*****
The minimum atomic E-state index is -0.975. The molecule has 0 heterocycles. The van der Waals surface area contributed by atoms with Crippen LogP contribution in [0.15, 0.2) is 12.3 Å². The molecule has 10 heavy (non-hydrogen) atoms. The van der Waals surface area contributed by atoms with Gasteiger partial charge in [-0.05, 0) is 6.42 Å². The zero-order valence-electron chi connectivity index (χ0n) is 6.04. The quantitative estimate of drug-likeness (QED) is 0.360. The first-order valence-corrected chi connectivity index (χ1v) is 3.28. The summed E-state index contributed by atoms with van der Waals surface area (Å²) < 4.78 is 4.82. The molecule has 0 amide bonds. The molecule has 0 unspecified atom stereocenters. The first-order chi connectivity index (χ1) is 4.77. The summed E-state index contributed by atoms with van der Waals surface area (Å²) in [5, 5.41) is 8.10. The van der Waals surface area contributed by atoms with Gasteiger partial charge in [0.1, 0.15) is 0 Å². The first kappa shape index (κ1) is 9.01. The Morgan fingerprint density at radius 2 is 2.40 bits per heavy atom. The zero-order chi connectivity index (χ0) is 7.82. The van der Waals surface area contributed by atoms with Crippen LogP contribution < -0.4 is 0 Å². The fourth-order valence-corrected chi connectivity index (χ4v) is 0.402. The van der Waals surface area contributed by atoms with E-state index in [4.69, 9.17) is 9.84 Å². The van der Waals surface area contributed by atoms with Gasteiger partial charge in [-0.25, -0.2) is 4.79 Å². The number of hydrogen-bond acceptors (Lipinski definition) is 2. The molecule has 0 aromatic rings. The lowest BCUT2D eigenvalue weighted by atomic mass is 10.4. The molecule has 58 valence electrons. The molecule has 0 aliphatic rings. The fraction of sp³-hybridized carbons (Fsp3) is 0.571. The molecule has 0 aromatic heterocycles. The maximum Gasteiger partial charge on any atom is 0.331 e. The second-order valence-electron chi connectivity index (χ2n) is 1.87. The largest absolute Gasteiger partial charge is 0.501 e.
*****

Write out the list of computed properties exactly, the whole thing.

The minimum atomic E-state index is -0.975. The molecule has 0 heterocycles. The van der Waals surface area contributed by atoms with Crippen LogP contribution in [0.15, 0.2) is 12.3 Å². The molecule has 10 heavy (non-hydrogen) atoms. The van der Waals surface area contributed by atoms with Gasteiger partial charge in [-0.05, 0) is 6.42 Å². The zero-order valence-electron chi connectivity index (χ0n) is 6.04. The quantitative estimate of drug-likeness (QED) is 0.360. The first-order valence-corrected chi connectivity index (χ1v) is 3.28. The summed E-state index contributed by atoms with van der Waals surface area (Å²) < 4.78 is 4.82. The molecule has 0 amide bonds. The molecule has 0 unspecified atom stereocenters. The first-order chi connectivity index (χ1) is 4.77. The summed E-state index contributed by atoms with van der Waals surface area (Å²) in [5, 5.41) is 8.10. The van der Waals surface area contributed by atoms with Gasteiger partial charge in [0.1, 0.15) is 0 Å². The first kappa shape index (κ1) is 9.01. The Morgan fingerprint density at radius 2 is 2.40 bits per heavy atom. The zero-order chi connectivity index (χ0) is 7.82. The van der Waals surface area contributed by atoms with Crippen LogP contribution < -0.4 is 0 Å². The fourth-order valence-corrected chi connectivity index (χ4v) is 0.402. The van der Waals surface area contributed by atoms with E-state index in [4.69, 9.17) is 9.84 Å². The van der Waals surface area contributed by atoms with Gasteiger partial charge in [-0.25, -0.2) is 4.79 Å². The number of hydrogen-bond acceptors (Lipinski definition) is 2. The molecule has 0 aromatic rings. The lowest BCUT2D eigenvalue weighted by atomic mass is 10.4. The molecule has 58 valence electrons. The molecule has 0 aliphatic rings. The fraction of sp³-hybridized carbons (Fsp3) is 0.571. The molecule has 0 aromatic heterocycles. The maximum Gasteiger partial charge on any atom is 0.331 e. The second-order valence-electron chi connectivity index (χ2n) is 1.87. The largest absolute Gasteiger partial charge is 0.501 e.